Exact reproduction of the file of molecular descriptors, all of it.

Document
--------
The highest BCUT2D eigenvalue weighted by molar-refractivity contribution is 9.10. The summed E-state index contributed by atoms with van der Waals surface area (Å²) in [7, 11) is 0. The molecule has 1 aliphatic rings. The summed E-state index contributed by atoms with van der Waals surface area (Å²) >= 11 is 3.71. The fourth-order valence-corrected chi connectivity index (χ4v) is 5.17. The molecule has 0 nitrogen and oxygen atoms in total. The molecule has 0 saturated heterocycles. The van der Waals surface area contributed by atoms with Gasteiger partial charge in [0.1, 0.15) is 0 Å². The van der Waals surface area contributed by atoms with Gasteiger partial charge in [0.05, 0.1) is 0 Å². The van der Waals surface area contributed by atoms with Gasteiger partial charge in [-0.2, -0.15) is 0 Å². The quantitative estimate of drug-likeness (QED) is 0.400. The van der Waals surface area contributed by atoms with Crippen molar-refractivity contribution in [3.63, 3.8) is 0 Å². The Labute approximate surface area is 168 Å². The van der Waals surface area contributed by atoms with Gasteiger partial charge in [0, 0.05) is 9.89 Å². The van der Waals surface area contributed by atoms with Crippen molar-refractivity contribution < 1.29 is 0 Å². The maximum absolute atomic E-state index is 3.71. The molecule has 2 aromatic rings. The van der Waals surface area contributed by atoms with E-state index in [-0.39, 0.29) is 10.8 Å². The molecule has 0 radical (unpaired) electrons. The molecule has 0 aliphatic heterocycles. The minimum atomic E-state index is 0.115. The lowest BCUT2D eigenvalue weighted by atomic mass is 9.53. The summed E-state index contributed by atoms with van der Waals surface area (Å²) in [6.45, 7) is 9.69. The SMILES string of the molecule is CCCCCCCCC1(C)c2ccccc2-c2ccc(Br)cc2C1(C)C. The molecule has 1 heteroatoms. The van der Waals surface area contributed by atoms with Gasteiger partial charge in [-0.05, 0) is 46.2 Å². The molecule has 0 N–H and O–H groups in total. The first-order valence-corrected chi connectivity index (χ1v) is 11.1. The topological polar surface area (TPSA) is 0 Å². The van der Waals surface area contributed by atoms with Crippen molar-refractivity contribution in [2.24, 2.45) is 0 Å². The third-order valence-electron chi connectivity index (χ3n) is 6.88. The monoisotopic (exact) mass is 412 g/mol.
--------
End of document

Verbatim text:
The highest BCUT2D eigenvalue weighted by molar-refractivity contribution is 9.10. The summed E-state index contributed by atoms with van der Waals surface area (Å²) in [7, 11) is 0. The molecule has 1 aliphatic rings. The summed E-state index contributed by atoms with van der Waals surface area (Å²) >= 11 is 3.71. The fourth-order valence-corrected chi connectivity index (χ4v) is 5.17. The molecule has 0 nitrogen and oxygen atoms in total. The molecule has 0 saturated heterocycles. The van der Waals surface area contributed by atoms with Gasteiger partial charge in [0.1, 0.15) is 0 Å². The van der Waals surface area contributed by atoms with Gasteiger partial charge in [0.05, 0.1) is 0 Å². The van der Waals surface area contributed by atoms with Gasteiger partial charge in [-0.2, -0.15) is 0 Å². The quantitative estimate of drug-likeness (QED) is 0.400. The van der Waals surface area contributed by atoms with Crippen molar-refractivity contribution in [3.63, 3.8) is 0 Å². The Labute approximate surface area is 168 Å². The van der Waals surface area contributed by atoms with Gasteiger partial charge in [0, 0.05) is 9.89 Å². The van der Waals surface area contributed by atoms with Crippen molar-refractivity contribution < 1.29 is 0 Å². The maximum absolute atomic E-state index is 3.71. The molecule has 2 aromatic rings. The van der Waals surface area contributed by atoms with E-state index in [-0.39, 0.29) is 10.8 Å². The molecule has 0 radical (unpaired) electrons. The molecule has 0 aliphatic heterocycles. The minimum atomic E-state index is 0.115. The lowest BCUT2D eigenvalue weighted by atomic mass is 9.53. The summed E-state index contributed by atoms with van der Waals surface area (Å²) in [6.45, 7) is 9.69. The SMILES string of the molecule is CCCCCCCCC1(C)c2ccccc2-c2ccc(Br)cc2C1(C)C. The molecule has 1 heteroatoms. The van der Waals surface area contributed by atoms with Gasteiger partial charge in [-0.05, 0) is 46.2 Å². The molecule has 0 N–H and O–H groups in total. The first-order valence-corrected chi connectivity index (χ1v) is 11.1. The topological polar surface area (TPSA) is 0 Å². The van der Waals surface area contributed by atoms with Crippen molar-refractivity contribution in [2.24, 2.45) is 0 Å². The third-order valence-electron chi connectivity index (χ3n) is 6.88. The monoisotopic (exact) mass is 412 g/mol.